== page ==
Eight Israeli and Palestinian youth (female) “Water Trustees” from EcoPeace’s Good Water Neighbors project had a once-in-a -lifetime opportunity to travel to Kosuge Village, Hokuto, and Tokyo, Japan. The girls were part of the Kizuna Project initiative, an environmental-coexiFeatured imagestence summer camp supported by Peace Field Japan (PFJ) and offered to Palestinian, Israeli and Japanese youth to experience “SATOYAMA”, the Japanese concept of harmony between man and nature. During the visit the participants learned about the cultural landscape, traditional farming, protection of forests, responsibility for taking care of waste and natural cycles of the environment. A bond was also created between the youth as they learned about each other by- dancing, learning, and hiking together.

“Arigato Gozay Masta!” (“Thank You!”) to PFJ and the local villagers who hosted us and took us into their homes and hearts. More photos can be viewed here .

Educating for Regional Environmental Leadership

Educating for Regional Environmental Leadership was the theme for EcoPeace’s annual Regional Teachers’ Seminar held in Amman from August 3-4, 2015. The seminar included Jordanian, Israeli and Palestinian pFeatured imagearticipants who were introduced to EcoPeace’s educational curriculum which focuses on creating a sense of environmental belonging among students through activities designed to increase connection with nature. Other workshops included “Diving into the Water” which explained the Good Water Neighbors methodology for environmental conflict resolution. Participants chose one of five cross border water basins. Through role play they learned about the state of the water and environment in each basin.
The Good Water Neighbors project is funded by the Swedish International Development Agency (SIDA).


GWN Exchange with Bosnia

Israeli Director, Gidon Bromberg , and Executive Assistant, Michal Milner, were in Bosnia the third week of August to see the results of Good Water Neighbors (GWN) being implemented by the Center for Ecology and Energy. This was GWN’s first year in the conflict riddenFeatured image area of the Balkans and includes four communities along the Spreca River – two comunities in the north and two in the south, with each pair including Muslims and Orthodox Christians. The communities in Bosnia face similar problems to the EcoPeace communities as the river represents the ethnic border as well as the dumping ground of waste and sewage. Read more about GWN going global by clicking here.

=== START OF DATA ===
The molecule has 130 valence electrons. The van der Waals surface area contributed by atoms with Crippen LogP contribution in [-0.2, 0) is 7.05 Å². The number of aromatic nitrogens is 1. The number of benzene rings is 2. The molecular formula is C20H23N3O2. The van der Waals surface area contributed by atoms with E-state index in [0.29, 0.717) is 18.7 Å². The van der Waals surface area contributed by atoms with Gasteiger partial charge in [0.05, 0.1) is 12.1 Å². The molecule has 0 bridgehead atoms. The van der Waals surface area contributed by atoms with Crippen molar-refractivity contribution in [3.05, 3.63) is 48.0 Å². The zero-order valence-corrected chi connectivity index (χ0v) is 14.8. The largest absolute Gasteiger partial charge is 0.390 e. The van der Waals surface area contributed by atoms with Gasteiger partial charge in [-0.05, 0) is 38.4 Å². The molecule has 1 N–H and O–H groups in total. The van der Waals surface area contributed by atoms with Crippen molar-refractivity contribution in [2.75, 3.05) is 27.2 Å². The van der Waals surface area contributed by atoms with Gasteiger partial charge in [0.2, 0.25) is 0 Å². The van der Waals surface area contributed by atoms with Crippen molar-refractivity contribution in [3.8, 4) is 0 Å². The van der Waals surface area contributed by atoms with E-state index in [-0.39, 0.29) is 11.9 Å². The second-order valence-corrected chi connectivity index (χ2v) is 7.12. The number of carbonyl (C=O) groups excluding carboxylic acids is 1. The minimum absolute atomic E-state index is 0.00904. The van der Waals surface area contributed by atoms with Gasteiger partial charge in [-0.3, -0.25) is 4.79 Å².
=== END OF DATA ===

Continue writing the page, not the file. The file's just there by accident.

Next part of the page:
The Good Water Neighbors project in Bosnia is funded with support of Robert Bosch Stiftung


 

Further Development of our Jordan River Rehabilitation Project

A work in progress;  EcoPeace has commissioned the Stockholm International Water Institute (SIWI) toFeatured image prepare a report presenting options available for the development of a regional governance structure for the Lower Jordan River.  SIWI presented an Inception Report at our recent conference in June in conjunction with the release of the Jordan River Master Plan and a first draft was submitted recently.  The report will be used as a policy tool and is envisioned as a consulting mechanism to facilitate discussion among stakeholders as to what type of governance option would be mutually beneficial to the Jordan River and its riparians.  Stay tuned for the final report to be submitted in early 2016.

EcoPeace’s Regional NGO Master Plan (SWIM-JR) is supported by the European Union’s Sustainable Water Integrated Management (SWIM) Programme.

EcoPeace’s Jordan River Rehabilitation Project is supported by the Swedish International Development Agency (SIDA) and the Osprey Foundation.